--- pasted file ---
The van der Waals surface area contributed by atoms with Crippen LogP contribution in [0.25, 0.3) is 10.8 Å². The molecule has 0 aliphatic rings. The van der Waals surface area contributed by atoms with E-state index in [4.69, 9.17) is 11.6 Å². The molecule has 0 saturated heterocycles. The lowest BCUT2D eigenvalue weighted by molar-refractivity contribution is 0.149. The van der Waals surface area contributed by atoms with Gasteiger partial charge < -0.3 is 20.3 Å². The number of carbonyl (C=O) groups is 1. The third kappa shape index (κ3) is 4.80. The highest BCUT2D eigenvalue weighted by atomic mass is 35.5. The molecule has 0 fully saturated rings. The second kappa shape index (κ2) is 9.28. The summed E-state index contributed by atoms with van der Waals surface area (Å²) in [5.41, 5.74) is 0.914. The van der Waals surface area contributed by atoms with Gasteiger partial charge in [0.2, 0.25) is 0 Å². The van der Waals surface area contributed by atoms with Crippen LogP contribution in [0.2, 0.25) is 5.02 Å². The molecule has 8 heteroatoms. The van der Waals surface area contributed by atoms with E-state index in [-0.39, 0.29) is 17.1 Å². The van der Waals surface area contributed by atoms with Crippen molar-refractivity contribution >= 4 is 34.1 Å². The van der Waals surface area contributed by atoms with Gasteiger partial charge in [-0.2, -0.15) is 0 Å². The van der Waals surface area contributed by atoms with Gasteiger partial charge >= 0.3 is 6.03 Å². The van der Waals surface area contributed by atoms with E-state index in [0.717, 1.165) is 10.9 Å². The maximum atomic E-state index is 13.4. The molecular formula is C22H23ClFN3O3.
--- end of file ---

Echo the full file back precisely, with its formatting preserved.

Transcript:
The van der Waals surface area contributed by atoms with Crippen LogP contribution in [0.25, 0.3) is 10.8 Å². The molecule has 0 aliphatic rings. The van der Waals surface area contributed by atoms with E-state index in [4.69, 9.17) is 11.6 Å². The molecule has 0 saturated heterocycles. The lowest BCUT2D eigenvalue weighted by molar-refractivity contribution is 0.149. The van der Waals surface area contributed by atoms with Gasteiger partial charge < -0.3 is 20.3 Å². The number of carbonyl (C=O) groups is 1. The third kappa shape index (κ3) is 4.80. The highest BCUT2D eigenvalue weighted by atomic mass is 35.5. The molecule has 0 fully saturated rings. The second kappa shape index (κ2) is 9.28. The summed E-state index contributed by atoms with van der Waals surface area (Å²) in [5.41, 5.74) is 0.914. The van der Waals surface area contributed by atoms with Gasteiger partial charge in [0.2, 0.25) is 0 Å². The van der Waals surface area contributed by atoms with Crippen LogP contribution in [0.2, 0.25) is 5.02 Å². The molecule has 8 heteroatoms. The van der Waals surface area contributed by atoms with E-state index in [-0.39, 0.29) is 17.1 Å². The van der Waals surface area contributed by atoms with Crippen molar-refractivity contribution >= 4 is 34.1 Å². The van der Waals surface area contributed by atoms with Gasteiger partial charge in [-0.2, -0.15) is 0 Å². The van der Waals surface area contributed by atoms with Gasteiger partial charge >= 0.3 is 6.03 Å². The van der Waals surface area contributed by atoms with E-state index in [0.717, 1.165) is 10.9 Å². The maximum atomic E-state index is 13.4. The molecular formula is C22H23ClFN3O3.